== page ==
Rocks feel solid, safe…a taste of the eternal, and so again, they feel like God. Many cultures over the millenia have considered rocks part of their spiritual rituals and altars. They are another unfathomable power where our limits are transgressed. Just try and lift a boulder. It is like trying to lift the earth itself. It represents safety, strength, permanence, as noted in the following comment for the book, The Art of Spiritual Rock Gardening:


“Simon Dorrell is one of England’s premier garden painters.” —The Blue Guide to Museums and Galleries of New York

“To find sanctuary in the permanence of stone may give us needed respite from a seemingly chaotic, ever-changing world.

The rocks that form Narragansett Bay did not all originate there. They were deposited there, by the raw slow-moving power that were glaciers. Large bodies of ice gouged, carved and dredged out these “pockets” that later filled with sea water. Just to see the size of the boulders strewn around the bay is to again witness limits transgressed, God.

And then the creatures – the infinite variety of everything from algae to crabs, to clams to sand fleas to whales.

The combination of all three humbles me. Takes me out of my comfort zone. Awes me. To walk across the rocks near the shore’s edge, is to feel “precarious.” Your feet though on solid rock, are by no means taking “stable” steps. The rocks are coated in a slippery slimy film of black algae that renders sneaker treads useless even when you’re not being soaked by the spray of waves hitting the shore. The rocks jut and abut each other at odd angles with crevices and open pits between them that make traversing a pile of boulders in search of tidepools, a business requiring total concentration. You can’t look “cool” picking your way across a rocky point. It’s all you can do to stay upright as you leap from rock to rock and not break your neck if you miss.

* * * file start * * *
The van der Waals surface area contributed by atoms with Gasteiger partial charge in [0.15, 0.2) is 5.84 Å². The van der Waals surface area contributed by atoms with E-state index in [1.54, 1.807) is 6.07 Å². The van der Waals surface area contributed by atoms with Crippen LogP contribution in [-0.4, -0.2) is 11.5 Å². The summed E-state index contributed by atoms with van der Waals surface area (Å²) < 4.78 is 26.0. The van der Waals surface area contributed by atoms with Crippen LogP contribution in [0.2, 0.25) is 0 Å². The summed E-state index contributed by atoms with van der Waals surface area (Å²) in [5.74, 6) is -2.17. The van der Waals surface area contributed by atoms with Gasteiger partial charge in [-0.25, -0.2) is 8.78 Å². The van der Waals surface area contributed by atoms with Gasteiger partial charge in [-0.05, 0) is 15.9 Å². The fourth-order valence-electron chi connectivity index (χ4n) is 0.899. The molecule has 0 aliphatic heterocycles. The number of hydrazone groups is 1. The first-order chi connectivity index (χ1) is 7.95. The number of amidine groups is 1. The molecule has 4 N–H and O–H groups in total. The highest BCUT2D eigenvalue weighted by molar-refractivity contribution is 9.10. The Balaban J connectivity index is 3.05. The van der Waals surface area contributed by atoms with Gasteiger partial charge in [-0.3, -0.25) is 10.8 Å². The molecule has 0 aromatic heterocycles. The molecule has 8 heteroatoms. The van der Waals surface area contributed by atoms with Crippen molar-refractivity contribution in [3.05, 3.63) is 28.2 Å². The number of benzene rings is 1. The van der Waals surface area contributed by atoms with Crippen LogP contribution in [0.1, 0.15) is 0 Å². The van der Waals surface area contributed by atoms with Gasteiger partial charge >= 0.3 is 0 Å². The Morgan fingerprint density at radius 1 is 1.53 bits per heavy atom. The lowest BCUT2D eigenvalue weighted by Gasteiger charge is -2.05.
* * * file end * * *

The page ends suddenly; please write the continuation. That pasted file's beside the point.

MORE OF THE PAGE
And the periwinkle, barnacle, and blue mussel coated boulders ring pools of sea water left behind from high tide, pools that house and nourish an abundance of varied life beneath their surfaces.

So, I could stand there forever and watch ocean wave fury, feel the solidity of immovable rocks, and have great joy and gratitude for nature’s abundance. And all of it is thrown right there at my feet at the shores of Narragansett Bay. I feel small, dwarfed, insignificant. For once in my life, someone else is in control, and I like that.

For your viewing pleasure some shots of the “tide pool” level in Narragansett Bay:

The Post – Oops

April 5, 2008

I realize in my introduction to Narragansett Bay, I left out the most important thing…what does it feel like…and what do I feel around it.

That I will address later today or tomorrow. I’m off to a pastels class…..

The Post – Under the Pier: You Know, I Never Properly Introduced You to Narragansett Bay

April 5, 2008

I realized that I’ve talked about a lot of the book characters including the crustacean, Carpus. But the biggest natural character, Narragansett Bay, I’ve failed to introduce to you. So before I get into the next book’s post about the Environmental Issues of Narragansett Bay, I should probably tell you a little bit about the place.

Many of you have probably never heard of it, unless you are old enough to remember Narragansett Lager Beer commercials from the 60s and 70s where they talk about making their beer on the shores of Narragansett Bay. But even if you remember the beer, you probably still didn’t have a clue where Narragansett Bay was.

So where is it? How big is it? And where did it get that weird name?

For some vital statistics, including such riveting things that only I find neat, like average salinity and flushing time of the bay, click here. (And by the way…29-31 parts per thousand, compared to the ocean which is 35 ppt; and 26 days)